segment blocks for identifying subcomponents of the components of the electrical device; and
node blocks for identifying ends of the components of the electrical device and junctions between the components of the electrical device;
(c.) receiving selections of a plurality of blocks, wherein the selected blocks comprise component blocks, segment blocks and node blocks;
(d.) generating a display in the graphical user interface using the selected blocks, the display comprising graphical representations of the selected blocks that are arranged in a manner so as to form an overall graphical representation of a circuit layout of the electrical device; and
(e.) generating a metadata text file using the selected blocks, the metadata text file describing the circuit layout of the electrical device.
14. The computer-readable storage medium of claim 13, wherein the selected blocks are represented by block identifiers, respectively, and wherein the method further comprises displaying the block identifiers in the graphical user interface in a tree showing a hierarchical association of the block identifiers.
15. The computer-readable storage medium of claim 14, wherein the tree and the display are viewable in the same screen of the graphical user interface.
16. The computer-readable storage medium of claim 13, wherein the graphical user interface comprises pop-up menus through which a user may select blocks.
17. The computer-readable storage medium of claim 13, wherein each selected segment block is a child block to one of the component blocks, and wherein the metadata text file comprises a metadata element for each block.
18. The computer-readable storage medium of claim 13, wherein the metadata element for each segment block is a child metadata element to the metadata element for the component block for which the segment block is a child block.
19. The computer readable storage medium of claim 18, wherein the metadata elements are arranged in a hierarchical format in which the metadata elements for the components blocks and the segment blocks are listed before the metadata elements for the node blocks.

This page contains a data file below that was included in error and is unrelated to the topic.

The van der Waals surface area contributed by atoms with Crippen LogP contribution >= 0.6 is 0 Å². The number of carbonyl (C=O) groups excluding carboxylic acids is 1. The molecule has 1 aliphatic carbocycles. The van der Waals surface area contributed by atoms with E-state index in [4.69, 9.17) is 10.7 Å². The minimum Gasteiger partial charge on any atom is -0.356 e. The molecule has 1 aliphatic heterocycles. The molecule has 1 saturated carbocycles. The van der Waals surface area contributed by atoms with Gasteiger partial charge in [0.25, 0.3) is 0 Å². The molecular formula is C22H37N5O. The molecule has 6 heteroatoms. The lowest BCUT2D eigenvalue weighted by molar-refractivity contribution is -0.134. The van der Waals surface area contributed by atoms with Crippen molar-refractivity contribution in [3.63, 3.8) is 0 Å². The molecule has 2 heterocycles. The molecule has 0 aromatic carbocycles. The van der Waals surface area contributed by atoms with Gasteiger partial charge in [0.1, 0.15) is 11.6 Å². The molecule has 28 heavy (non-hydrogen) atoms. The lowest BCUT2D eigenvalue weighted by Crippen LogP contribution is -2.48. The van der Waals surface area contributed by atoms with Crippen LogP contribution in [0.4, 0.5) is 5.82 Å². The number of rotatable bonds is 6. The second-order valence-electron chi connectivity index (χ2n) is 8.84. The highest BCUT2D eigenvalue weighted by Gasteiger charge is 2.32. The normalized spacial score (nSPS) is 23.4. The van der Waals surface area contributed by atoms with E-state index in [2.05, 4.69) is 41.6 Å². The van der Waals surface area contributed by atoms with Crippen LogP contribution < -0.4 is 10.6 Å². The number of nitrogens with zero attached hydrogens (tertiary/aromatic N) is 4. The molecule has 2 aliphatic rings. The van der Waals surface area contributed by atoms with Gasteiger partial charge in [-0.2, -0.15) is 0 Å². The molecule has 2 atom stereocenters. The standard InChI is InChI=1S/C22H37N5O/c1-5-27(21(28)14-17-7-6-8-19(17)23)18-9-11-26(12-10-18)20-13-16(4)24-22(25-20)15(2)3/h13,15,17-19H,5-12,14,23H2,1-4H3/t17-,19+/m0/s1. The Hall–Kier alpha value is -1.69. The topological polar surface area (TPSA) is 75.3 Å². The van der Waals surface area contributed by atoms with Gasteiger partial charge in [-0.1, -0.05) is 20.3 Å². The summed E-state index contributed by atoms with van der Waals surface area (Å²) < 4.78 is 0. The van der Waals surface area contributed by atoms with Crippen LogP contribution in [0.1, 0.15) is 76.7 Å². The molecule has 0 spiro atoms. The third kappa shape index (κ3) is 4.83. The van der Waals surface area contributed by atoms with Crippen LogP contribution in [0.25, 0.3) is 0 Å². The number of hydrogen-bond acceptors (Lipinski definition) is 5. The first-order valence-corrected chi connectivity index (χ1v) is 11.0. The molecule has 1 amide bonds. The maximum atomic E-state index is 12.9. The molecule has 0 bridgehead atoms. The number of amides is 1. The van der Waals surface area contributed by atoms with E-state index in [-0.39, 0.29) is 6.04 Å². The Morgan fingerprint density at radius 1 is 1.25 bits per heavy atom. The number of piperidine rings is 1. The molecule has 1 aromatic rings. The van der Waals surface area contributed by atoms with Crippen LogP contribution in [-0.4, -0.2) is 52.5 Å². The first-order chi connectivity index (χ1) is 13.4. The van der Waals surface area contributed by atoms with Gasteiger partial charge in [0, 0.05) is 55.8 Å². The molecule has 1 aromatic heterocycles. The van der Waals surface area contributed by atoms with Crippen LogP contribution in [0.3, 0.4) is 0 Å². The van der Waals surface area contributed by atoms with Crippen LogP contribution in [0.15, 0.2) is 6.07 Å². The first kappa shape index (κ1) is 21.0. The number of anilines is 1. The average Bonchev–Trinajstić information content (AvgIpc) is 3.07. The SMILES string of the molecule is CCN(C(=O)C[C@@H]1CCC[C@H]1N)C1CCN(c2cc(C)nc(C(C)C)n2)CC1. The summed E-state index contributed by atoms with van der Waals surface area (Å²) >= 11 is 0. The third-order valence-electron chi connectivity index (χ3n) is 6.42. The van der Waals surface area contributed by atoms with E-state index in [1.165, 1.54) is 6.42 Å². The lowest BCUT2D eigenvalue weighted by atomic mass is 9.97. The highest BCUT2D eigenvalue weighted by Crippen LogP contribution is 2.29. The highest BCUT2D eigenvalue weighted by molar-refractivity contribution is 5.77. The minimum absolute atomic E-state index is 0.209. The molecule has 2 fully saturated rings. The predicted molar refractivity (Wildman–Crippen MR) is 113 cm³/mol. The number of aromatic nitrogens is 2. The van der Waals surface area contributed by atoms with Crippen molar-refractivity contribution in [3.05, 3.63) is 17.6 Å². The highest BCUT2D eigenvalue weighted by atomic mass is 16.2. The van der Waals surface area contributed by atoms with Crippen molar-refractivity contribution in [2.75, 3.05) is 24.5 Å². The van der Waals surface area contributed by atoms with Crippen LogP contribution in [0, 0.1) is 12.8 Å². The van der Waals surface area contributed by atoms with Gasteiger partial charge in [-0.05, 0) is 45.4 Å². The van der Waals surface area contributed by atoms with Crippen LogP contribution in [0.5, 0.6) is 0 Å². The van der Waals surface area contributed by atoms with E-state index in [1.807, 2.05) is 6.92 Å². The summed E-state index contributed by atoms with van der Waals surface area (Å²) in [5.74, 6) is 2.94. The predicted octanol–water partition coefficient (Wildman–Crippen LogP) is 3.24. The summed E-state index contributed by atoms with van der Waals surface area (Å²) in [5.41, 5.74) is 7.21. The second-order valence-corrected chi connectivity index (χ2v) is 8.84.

20. The computer readable storage medium of claim 13, wherein the blocks available for selection further comprise start lead blocks and finish lead blocks for identifying input and outputs, respectively, of the subcomponents of the electrical device, and wherein the selected blocks further comprise start lead blocks and finish lead blocks.
21. The computer readable storage medium of claim 13, wherein the electrical device is a transformer and the component blocks represent the windings of the transformer.
Description
CROSS-REFERENCE TO RELATED APPLICATION

This application is a continuation patent application of, and claims priority from, U.S. patent application Ser. No. 10/933,535, filed on Sep. 3, 2004, which is hereby incorporated by reference in its entirety.

BACKGROUND

Electrical devices can include many components arranged in a variety of physical arrangements. Describing the physical arrangements, i.e., physical layout or circuit layout, to a computer can often be time consuming. An electrical device can be defined using a complex computer programming language that involves many hours to produce.

SUMMARY

In accordance with the present invention, a computer-readable medium having computer-readable instructions for performing a method of forming a model of an electrical device is provided. In accordance with the method, a graphical user interface is generated. A plurality of blocks are made available for selection. The blocks include component blocks and orientation blocks. Each component block represents a component of the electrical device and each orientation block determines the position of a block that is a child to the orientation block relative to other blocks that are children of the orientation block. Selections of a plurality of blocks are received, wherein the selected blocks include a plurality of component blocks and one or more orientation blocks. A display is generated in the graphical user interface using the selected blocks. The display includes graphical representations of the selected component blocks that are arranged in a manner corresponding to the physical arrangement of the components in the electrical device so as to form an overall graphical representation of the electrical device. A metadata text file is generated using the selected blocks. The metadata text file defines a physical layout of the electrical device.